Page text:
Everybody has sodium in their diet; it's a fact of life. Sodium is an essential nutrient. Some of us, however, may be getting too much. Often, we aren't even aware of where it's hiding in the foods we're eating.
Less than 30 percent of the average American's daily intake comes from adding salt to food at the table, according to the Centers for Disease Control and Prevention. The majority of sodium in our diets is delivered by salt in processed and ready-to-eat foods.
A number of studies show that decreasing sodium intake can lower blood pressure, according to the Academy of Nutrition and Dietetics. Consuming less than 2,300 milligrams of sodium per day can have the additional impact of lowering blood pressure — especially when combined with the Dietary Approaches to Stop Hypertension, or DASH, eating plan, a fruit and vegetable-centered diet that is lower in sodium and fat. Good sources of potassium — an important mineral of the DASH diet that has been shown to help decrease blood pressure — include potatoes, sweet potatoes, bananas, apricots, beans, milk, yogurt, some fish and pork.
Sodium isn't only in salty snacks or the table shaker. Much of the already-prepared food from restaurants and cafes — and grab-and-go items from grocery stores — have sodium, as it's an effective and inexpensive way to add flavor and preserve foods. Even foods with low-to-moderate sodium content can lead to a high-sodium diet if you consume too much of them.
Topping the list for highest percentage of our daily sodium consumption are items such as bread, cold cuts and cured meats, pizza, fresh and processed poultry, soups, sandwiches (including burgers), cheese and pasta.
The best way to combat high sodium in your daily diet is to watch your intake of highly processed foods. Read the nutrition facts and look for the "daily value" of sodium in the foods you eat.
Here are some ways to lower sodium intake:
—Get more natural sources of potassium in your diet by including lean sources of protein, low-fat or fat-free dairy and additional servings of fruits and vegetables. Good sources of potassium include bananas, fat-free milk, cooked kidney beans, haddock, dates, baked potatoes, tomatoes, oranges, roasted and/or skinless turkey, almonds, raw spinach and boiled okra.
—Watch portion sizes, especially when it comes to already prepared foods.
—Limit cured foods, including cold cuts and sausages.
—Rinse canned foods or look for no-salt-added varieties.
—Choose lower-sodium packaged foods.
—Remove the saltshaker from the table.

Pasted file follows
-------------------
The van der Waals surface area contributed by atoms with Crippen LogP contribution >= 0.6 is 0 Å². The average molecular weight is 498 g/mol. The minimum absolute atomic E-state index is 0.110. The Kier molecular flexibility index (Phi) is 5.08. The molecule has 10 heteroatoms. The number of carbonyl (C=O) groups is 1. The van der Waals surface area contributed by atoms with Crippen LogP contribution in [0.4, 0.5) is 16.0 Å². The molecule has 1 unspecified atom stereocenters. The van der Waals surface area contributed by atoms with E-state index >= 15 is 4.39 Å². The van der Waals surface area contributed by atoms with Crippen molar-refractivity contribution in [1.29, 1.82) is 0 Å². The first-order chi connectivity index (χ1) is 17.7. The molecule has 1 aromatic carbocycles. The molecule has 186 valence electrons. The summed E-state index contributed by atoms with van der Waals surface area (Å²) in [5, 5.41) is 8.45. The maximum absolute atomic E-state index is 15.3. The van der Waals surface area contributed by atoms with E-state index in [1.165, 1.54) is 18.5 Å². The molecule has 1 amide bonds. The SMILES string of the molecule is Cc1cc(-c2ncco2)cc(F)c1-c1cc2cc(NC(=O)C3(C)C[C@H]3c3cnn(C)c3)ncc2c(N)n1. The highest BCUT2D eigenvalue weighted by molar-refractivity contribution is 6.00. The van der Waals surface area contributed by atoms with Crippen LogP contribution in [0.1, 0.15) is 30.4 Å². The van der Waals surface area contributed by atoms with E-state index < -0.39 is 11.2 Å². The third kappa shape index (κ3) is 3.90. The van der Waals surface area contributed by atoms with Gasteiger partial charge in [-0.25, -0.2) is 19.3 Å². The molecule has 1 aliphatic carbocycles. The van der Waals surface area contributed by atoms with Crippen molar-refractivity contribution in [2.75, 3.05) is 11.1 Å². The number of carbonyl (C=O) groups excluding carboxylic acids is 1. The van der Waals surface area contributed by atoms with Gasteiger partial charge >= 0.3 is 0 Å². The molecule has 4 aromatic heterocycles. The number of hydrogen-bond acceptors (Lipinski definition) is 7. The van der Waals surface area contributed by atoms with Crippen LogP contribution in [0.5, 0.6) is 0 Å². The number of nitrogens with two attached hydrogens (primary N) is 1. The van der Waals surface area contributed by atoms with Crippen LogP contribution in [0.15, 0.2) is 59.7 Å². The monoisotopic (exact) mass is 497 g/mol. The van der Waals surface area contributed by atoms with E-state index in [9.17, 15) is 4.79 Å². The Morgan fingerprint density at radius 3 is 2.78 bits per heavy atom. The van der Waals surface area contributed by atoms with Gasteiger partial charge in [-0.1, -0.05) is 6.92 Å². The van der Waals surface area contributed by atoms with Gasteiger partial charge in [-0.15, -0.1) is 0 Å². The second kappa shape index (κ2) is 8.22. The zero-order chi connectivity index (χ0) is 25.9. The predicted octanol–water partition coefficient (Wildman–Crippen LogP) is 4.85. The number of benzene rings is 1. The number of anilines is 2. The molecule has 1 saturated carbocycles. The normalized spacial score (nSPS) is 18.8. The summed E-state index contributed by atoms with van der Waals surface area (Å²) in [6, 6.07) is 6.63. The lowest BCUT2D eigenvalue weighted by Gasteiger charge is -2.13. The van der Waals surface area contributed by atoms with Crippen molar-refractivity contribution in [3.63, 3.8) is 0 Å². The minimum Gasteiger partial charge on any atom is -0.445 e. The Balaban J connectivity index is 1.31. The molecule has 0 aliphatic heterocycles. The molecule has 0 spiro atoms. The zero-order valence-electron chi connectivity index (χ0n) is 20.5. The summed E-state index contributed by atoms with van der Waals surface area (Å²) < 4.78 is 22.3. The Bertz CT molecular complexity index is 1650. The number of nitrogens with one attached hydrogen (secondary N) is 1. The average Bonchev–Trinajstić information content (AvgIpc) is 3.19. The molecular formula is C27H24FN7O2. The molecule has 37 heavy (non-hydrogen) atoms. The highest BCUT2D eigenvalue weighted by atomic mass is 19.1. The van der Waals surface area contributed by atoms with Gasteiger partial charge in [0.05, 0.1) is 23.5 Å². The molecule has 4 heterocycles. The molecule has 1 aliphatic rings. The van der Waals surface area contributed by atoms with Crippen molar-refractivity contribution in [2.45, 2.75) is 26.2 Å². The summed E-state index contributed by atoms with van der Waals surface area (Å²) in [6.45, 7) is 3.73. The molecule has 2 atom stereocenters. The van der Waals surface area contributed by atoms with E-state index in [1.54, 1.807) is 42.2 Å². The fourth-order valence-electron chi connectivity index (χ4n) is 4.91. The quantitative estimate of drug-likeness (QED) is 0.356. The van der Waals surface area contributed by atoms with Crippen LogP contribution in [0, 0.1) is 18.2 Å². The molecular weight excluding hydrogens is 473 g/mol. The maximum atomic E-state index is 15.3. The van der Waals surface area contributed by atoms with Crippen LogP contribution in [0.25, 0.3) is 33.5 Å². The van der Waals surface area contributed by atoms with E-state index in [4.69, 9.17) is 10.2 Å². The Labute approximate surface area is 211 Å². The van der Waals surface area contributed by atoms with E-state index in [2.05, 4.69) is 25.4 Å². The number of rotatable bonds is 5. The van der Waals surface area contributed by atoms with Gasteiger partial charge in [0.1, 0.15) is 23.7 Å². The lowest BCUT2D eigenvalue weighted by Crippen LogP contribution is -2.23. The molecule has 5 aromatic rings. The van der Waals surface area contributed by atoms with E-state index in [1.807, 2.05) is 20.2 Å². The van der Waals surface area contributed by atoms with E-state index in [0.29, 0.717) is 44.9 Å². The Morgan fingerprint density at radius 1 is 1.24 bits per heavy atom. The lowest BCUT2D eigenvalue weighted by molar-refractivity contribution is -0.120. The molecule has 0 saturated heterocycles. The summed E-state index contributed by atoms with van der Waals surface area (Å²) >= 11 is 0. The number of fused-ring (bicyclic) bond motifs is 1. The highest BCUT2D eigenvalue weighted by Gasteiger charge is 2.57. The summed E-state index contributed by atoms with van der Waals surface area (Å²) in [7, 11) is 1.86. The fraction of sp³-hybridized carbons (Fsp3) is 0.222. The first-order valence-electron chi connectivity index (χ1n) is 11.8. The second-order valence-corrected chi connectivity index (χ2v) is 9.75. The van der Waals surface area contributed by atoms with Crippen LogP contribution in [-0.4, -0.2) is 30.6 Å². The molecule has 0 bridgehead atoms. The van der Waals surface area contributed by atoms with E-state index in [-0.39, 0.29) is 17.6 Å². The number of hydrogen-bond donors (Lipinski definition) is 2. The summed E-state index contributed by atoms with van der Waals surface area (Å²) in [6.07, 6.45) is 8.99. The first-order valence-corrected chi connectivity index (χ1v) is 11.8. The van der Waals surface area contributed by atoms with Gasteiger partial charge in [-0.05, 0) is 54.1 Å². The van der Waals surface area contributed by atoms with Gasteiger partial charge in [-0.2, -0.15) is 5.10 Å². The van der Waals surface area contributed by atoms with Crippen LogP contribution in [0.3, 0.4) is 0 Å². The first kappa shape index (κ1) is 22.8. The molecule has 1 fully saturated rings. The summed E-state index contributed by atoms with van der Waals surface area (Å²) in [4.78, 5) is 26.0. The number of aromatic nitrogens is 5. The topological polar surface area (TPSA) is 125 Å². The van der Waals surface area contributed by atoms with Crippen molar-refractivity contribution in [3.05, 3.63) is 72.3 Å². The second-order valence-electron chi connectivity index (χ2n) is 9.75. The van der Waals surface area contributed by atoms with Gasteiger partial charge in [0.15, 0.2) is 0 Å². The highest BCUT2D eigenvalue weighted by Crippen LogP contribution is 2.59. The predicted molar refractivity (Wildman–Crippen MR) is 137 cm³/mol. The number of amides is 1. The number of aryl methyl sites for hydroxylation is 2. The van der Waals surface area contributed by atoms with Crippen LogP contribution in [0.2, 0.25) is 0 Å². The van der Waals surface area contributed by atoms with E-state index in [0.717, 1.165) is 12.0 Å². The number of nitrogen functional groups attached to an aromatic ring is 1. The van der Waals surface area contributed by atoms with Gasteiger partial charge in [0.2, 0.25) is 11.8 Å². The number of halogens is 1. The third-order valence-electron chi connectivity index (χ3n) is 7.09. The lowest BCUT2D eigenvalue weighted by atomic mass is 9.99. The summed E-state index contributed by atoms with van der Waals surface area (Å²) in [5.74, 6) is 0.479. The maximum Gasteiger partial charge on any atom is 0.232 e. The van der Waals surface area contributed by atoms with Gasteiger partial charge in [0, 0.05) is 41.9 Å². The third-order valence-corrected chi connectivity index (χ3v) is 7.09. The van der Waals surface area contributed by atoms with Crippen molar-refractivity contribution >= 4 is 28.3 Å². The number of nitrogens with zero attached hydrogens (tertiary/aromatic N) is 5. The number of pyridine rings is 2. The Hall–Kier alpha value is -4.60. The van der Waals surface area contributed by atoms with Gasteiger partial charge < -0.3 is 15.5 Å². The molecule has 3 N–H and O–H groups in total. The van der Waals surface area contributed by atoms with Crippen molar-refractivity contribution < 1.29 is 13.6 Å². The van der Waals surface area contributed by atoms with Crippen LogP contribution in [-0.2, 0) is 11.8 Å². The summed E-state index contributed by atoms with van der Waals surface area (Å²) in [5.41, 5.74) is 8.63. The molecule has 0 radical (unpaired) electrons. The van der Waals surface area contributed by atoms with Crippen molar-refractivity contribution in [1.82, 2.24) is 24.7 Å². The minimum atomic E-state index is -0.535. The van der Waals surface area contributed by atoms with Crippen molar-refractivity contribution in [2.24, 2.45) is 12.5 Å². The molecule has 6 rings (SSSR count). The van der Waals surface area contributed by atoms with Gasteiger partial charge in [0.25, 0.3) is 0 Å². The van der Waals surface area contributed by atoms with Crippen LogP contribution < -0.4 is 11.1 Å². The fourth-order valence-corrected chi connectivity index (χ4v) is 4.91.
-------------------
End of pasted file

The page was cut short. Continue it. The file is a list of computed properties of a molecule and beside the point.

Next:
—Increase your intake of whole grains with foods such as brown rice, quinoa, oats, bulgur and whole-wheat pasta, bread, wild rice and popcorn.
—Include beans, peas and more plant-based sources of protein.
—Substitute crackers and chips with a small amount of unsalted nuts.
Q and A
Q: My spouse keeps telling me I eat too quickly. Is this really a concern?
A: Gulping food and drink can potentially cause you to swallow air, which may lead to gassiness, but the biggest concern is really the risk for overeating. It takes about 15 minutes for the body's "full" hormone to reach our brain and tell us to stop eating. If you eat quickly, it could be possible to overeat before your body has time to tell you it's full. Additionally, eating quickly may be related to behaviors that tend to promote obesity, such as eating while doing other things or on the go — practices that often detach you from thinking about what you're eating, increasing risk for poor decision-making and overeating. While there has been limited research done on this topic, one observational study of diabetic patients in Japan found associations between eating more slowly and a lower likelihood of becoming obese. Because this was an observational study, no cause-and-effect claims can be made to indicate that eating faster will cause negative health effects, and further research is needed. Still, slowing down and focusing on what you're eating will help promote healthier eating behaviors and will allow you adequate time to feel full. Take the time to listen to your body and truly enjoy your meal.
Information courtesy of Tufts University Health & Nutrition Letter.
Brussels sprouts seem to be all the rage right now. Here's a healthy recipe for the holidays! It's from Diabetic Living magazine.
PARMESAN-CRUSTED BRUSSELS SPROUTS
1 pound Brussels sprouts, trimmed and halved if large
2/3 cup panko breadcrumbs, preferably whole wheat
1/3 cup grated Parmesan cheese
1/2 teaspoon garlic powder
1/2 teaspoon salt
1/4 teaspoon ground pepper
1 cup prepared marinara sauce, optional
Preheat oven to 425 F. Line a large rimmed baking sheet with parchment paper. Bring 2 inches of water to a boil in a large pot fitted with a steamer basket. Add Brussels sprouts, cover and steam until tender, 5 to 7 minutes. Transfer to a paper towel-lined plate and pat dry. Lightly beat eggs in a shallow dish. Stir panko, Parmesan, garlic powder, salt and pepper in another shallow dish. Roll each sprout in egg to coat completely. Allow excess to drip off, and then roll in the panko mixture to coat completely. Place the sprouts on the prepared baking pan with space between them. Coat the sprouts lightly with cooking spray. Bake, turning once, until golden brown and tender, 15 to 18 minutes. Serve with marinara sauce for dipping, if desired. Serves 8.
Per serving (1/2 cup each): 80 calories; 5 grams protein; 10 grams carbohydrate; 2 grams fat; 49 milligrams cholesterol; 3 grams fiber; 245 milligrams sodium.
Charlyn Fargo is a registered dietitian at Hy-Vee in Springfield, Illinois, and the media representative for the Illinois Academy of Nutrition and Dietetics. For comments or questions, contact her at [email protected] or follow her on Twitter @NutritionRd. To find out more about Charlyn Fargo and read features by other Creators Syndicate writers and cartoonists, visit the Creators Syndicate website at www.creators.com.